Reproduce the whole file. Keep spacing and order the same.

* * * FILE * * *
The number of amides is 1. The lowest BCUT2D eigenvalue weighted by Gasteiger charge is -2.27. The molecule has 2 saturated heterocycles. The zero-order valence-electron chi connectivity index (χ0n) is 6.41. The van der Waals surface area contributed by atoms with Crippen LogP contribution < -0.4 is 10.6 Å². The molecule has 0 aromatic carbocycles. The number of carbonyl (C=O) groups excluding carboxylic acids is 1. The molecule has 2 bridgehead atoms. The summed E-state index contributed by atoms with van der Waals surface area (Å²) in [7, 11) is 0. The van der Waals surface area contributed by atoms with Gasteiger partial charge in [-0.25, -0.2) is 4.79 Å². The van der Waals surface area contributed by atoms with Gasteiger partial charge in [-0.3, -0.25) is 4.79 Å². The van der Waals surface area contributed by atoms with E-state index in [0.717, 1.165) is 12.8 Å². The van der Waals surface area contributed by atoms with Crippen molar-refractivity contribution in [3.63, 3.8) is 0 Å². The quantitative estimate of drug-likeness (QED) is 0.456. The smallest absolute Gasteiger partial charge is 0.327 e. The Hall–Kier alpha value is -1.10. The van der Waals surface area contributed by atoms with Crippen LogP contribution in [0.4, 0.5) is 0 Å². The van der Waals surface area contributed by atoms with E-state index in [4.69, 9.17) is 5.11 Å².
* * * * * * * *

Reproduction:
The number of amides is 1. The lowest BCUT2D eigenvalue weighted by Gasteiger charge is -2.27. The molecule has 2 saturated heterocycles. The zero-order valence-electron chi connectivity index (χ0n) is 6.41. The van der Waals surface area contributed by atoms with Crippen LogP contribution < -0.4 is 10.6 Å². The molecule has 0 aromatic carbocycles. The number of carbonyl (C=O) groups excluding carboxylic acids is 1. The molecule has 2 bridgehead atoms. The summed E-state index contributed by atoms with van der Waals surface area (Å²) in [7, 11) is 0. The van der Waals surface area contributed by atoms with Gasteiger partial charge in [-0.25, -0.2) is 4.79 Å². The van der Waals surface area contributed by atoms with Gasteiger partial charge in [-0.3, -0.25) is 4.79 Å². The van der Waals surface area contributed by atoms with E-state index in [0.717, 1.165) is 12.8 Å². The van der Waals surface area contributed by atoms with Crippen molar-refractivity contribution in [3.63, 3.8) is 0 Å². The quantitative estimate of drug-likeness (QED) is 0.456. The smallest absolute Gasteiger partial charge is 0.327 e. The Hall–Kier alpha value is -1.10. The van der Waals surface area contributed by atoms with Crippen LogP contribution in [0.4, 0.5) is 0 Å². The van der Waals surface area contributed by atoms with E-state index in [4.69, 9.17) is 5.11 Å².